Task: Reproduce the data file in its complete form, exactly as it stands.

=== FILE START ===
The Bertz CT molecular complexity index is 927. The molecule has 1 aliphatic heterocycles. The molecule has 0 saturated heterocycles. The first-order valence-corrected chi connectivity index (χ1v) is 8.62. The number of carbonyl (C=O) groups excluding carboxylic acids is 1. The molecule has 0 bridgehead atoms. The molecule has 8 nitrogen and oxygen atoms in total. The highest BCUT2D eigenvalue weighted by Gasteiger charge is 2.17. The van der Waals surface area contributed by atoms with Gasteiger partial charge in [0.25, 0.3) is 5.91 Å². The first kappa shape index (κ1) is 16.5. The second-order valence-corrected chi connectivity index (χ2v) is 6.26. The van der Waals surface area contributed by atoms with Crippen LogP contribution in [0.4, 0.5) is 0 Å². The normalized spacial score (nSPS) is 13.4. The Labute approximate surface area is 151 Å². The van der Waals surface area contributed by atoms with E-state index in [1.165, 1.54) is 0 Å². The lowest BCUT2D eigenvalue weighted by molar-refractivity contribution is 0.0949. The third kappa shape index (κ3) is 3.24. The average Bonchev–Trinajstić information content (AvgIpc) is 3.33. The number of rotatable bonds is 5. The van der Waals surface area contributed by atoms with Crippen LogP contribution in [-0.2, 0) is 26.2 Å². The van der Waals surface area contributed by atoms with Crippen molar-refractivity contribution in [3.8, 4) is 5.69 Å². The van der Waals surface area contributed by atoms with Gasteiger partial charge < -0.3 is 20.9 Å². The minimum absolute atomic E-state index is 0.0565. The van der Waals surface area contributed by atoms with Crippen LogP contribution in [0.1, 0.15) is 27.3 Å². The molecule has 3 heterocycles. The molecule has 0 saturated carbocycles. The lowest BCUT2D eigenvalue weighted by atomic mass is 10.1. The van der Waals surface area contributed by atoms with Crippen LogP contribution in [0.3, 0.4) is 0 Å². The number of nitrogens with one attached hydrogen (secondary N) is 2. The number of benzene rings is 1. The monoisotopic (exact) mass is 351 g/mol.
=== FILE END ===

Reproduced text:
The Bertz CT molecular complexity index is 927. The molecule has 1 aliphatic heterocycles. The molecule has 0 saturated heterocycles. The first-order valence-corrected chi connectivity index (χ1v) is 8.62. The number of carbonyl (C=O) groups excluding carboxylic acids is 1. The molecule has 0 bridgehead atoms. The molecule has 8 nitrogen and oxygen atoms in total. The highest BCUT2D eigenvalue weighted by Gasteiger charge is 2.17. The van der Waals surface area contributed by atoms with Gasteiger partial charge in [0.25, 0.3) is 5.91 Å². The first kappa shape index (κ1) is 16.5. The second-order valence-corrected chi connectivity index (χ2v) is 6.26. The van der Waals surface area contributed by atoms with Crippen LogP contribution in [0.4, 0.5) is 0 Å². The normalized spacial score (nSPS) is 13.4. The Labute approximate surface area is 151 Å². The van der Waals surface area contributed by atoms with E-state index in [1.165, 1.54) is 0 Å². The lowest BCUT2D eigenvalue weighted by molar-refractivity contribution is 0.0949. The third kappa shape index (κ3) is 3.24. The average Bonchev–Trinajstić information content (AvgIpc) is 3.33. The number of rotatable bonds is 5. The van der Waals surface area contributed by atoms with Crippen LogP contribution in [-0.2, 0) is 26.2 Å². The van der Waals surface area contributed by atoms with Crippen molar-refractivity contribution in [3.8, 4) is 5.69 Å². The van der Waals surface area contributed by atoms with Gasteiger partial charge < -0.3 is 20.9 Å². The minimum absolute atomic E-state index is 0.0565. The van der Waals surface area contributed by atoms with Crippen LogP contribution in [0.1, 0.15) is 27.3 Å². The molecule has 3 heterocycles. The molecule has 0 saturated carbocycles. The lowest BCUT2D eigenvalue weighted by atomic mass is 10.1. The van der Waals surface area contributed by atoms with Crippen LogP contribution in [0.3, 0.4) is 0 Å². The number of nitrogens with one attached hydrogen (secondary N) is 2. The number of benzene rings is 1. The monoisotopic (exact) mass is 351 g/mol.